- Can't be uninstalled via Control Panel
- Connects to the internet without permission
KillDisk Ransomware is not the kind of threat that regular users are likely to encounter; however, it is possible that its creators will – if they have not done this already – come up with a different version created for lower-scale attacks. At the moment, this ransomware appears to be targeted at big companies and organizations, specifically those in Ukraine. According to the recent reports, the infection has been found on the systems linked to banks and energy-related organizations. It is possible that it will perform government-level attacks as well. It is believed that the threat was created by TeleBots, which, supposedly, is a Russia-based group, and, unfortunately, it has the potential to attack ICS/SCADA systems all over the world. The removal of KillDisk Ransomware is a very complex topic, and, if you want to learn more, you should keep reading. If you are left with unanswered questions, use the comments section below to contact us.
Did you know that there are at least two different versions of the devious KillDisk Ransomware? Both versions of this infection are most likely to be downloaded by a Trojan downloader that spreads via an Excel document with a macro. A victim of this ransomware is likely to find the file attached to a spam email, but other methods of distribution could be employed as well. The malicious macro is executed as soon as the victim chooses to Enable Content, and victim’s interaction is required because macro is disabled by default. The execution of macros enables the execution of explorer.exe, a Trojan downloader that, eventually, infiltrates KillDisk Ransomware. Of course, attackers could use this backdoor to infiltrate other malicious tools that could be used to compromise the targeted system in different ways. For example, silent keyloggers could be employed to record entries that might reveal login information and other confidential data.
Although different versions of KillDisk Ransomware can be spread in different ways, they have different tasks once they are executed. One of them is the kind we are used to: It encrypts files, displays a ransom note, and waits for your payment. Even so, it is not comparable with DeriaLock Ransomware, CyberSplitter 2.0 Ransomware, and other malicious infections we have reviewed on our website in the past. This infection demands a shocking 222 BTC ransom for the decryption of the files, and, of course, there are no guarantees that the files would actually be decrypted. If you are not familiar with this virtual currency, you probably do not know that 222 Bitcoins convert to over $240,000. Keep in mind that this currency is highly unstable, and frequent fluctuations are expected. Because the infection demands this much money, our guess is that it is specifically targeted at big earners, including big companies and sensitive organizations.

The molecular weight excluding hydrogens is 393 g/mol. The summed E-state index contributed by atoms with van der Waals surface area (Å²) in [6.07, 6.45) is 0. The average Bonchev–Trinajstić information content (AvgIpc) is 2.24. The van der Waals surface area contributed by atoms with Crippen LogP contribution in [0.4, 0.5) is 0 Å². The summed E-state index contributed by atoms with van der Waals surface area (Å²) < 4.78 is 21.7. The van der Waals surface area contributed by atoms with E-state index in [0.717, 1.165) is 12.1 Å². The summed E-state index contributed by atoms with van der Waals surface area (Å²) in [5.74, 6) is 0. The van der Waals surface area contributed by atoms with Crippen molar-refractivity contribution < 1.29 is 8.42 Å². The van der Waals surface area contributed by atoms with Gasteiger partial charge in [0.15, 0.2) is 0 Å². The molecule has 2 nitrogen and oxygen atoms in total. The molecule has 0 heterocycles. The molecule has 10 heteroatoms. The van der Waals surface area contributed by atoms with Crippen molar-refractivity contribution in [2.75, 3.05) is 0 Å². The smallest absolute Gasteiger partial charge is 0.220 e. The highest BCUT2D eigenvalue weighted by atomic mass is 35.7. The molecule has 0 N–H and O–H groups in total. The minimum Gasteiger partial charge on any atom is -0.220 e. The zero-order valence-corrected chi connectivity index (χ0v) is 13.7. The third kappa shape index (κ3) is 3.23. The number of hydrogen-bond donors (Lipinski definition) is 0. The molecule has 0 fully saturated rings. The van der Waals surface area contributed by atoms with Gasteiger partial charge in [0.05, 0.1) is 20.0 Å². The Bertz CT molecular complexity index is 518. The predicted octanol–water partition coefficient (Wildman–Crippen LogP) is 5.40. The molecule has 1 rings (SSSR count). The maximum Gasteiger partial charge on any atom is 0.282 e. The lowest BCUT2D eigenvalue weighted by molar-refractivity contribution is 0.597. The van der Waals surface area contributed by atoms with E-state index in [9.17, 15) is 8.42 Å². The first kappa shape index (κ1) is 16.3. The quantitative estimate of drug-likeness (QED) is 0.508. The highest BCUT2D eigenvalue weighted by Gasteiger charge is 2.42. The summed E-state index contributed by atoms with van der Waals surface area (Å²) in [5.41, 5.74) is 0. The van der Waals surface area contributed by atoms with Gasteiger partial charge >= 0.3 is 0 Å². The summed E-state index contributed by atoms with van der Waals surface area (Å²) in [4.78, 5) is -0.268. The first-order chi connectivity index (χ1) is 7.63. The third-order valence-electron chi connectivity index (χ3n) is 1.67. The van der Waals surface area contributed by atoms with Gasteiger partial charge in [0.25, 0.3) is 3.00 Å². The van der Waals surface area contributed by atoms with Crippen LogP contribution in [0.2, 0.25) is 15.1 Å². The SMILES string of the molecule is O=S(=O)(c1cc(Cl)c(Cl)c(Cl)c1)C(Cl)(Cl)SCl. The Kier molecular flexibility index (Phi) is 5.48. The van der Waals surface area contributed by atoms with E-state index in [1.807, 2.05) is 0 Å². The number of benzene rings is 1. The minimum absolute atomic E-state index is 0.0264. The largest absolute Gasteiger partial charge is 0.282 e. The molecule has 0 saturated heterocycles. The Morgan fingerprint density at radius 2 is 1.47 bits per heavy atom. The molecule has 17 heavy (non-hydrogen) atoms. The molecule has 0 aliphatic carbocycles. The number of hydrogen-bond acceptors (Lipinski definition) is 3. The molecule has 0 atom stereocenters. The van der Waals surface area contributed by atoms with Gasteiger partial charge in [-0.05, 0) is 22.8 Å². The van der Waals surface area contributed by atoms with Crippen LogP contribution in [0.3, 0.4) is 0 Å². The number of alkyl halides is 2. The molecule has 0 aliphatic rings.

There is one more version of the dangerous KillDisk Ransomware, and this one is far more damaging than the previously discussed one. While there is a chance – no matter how slim – to get the files back when they are encrypted, it is almost a guarantee that the encrypted files are lost if the system is corrupted by the version that is capable of wiping the hard drive. Of course, this version of the malicious ransomware serves a different purpose. The cyber criminals will not earn any money by wiping hard drives. Obviously, this type of an attack is meant to disrupt work and intimidate its victims. Unfortunately, once the hard drive is wiped, it is unlikely that the data stored on it can be recovered.
Considering that KillDisk Ransomware is most likely to be installed by a Trojan downloader that might have already infiltrated many other infections, it would be irresponsible of us to suggest manual removal. Instead, it is crucial to employ legitimate anti-malware software to have the operating system cleared from the ransomware. Of course, this will not work if the hard drive was wiped completely, but the operating systems corrupted with the ransom-demanding version could be salvaged. Unfortunately, at this time, it is impossible to decrypt the files that are corrupted by the ransomware. If you remove KillDisk Ransomware, the files will remain locked. Needless to say, if a generic decryption key is found, we will inform you about it.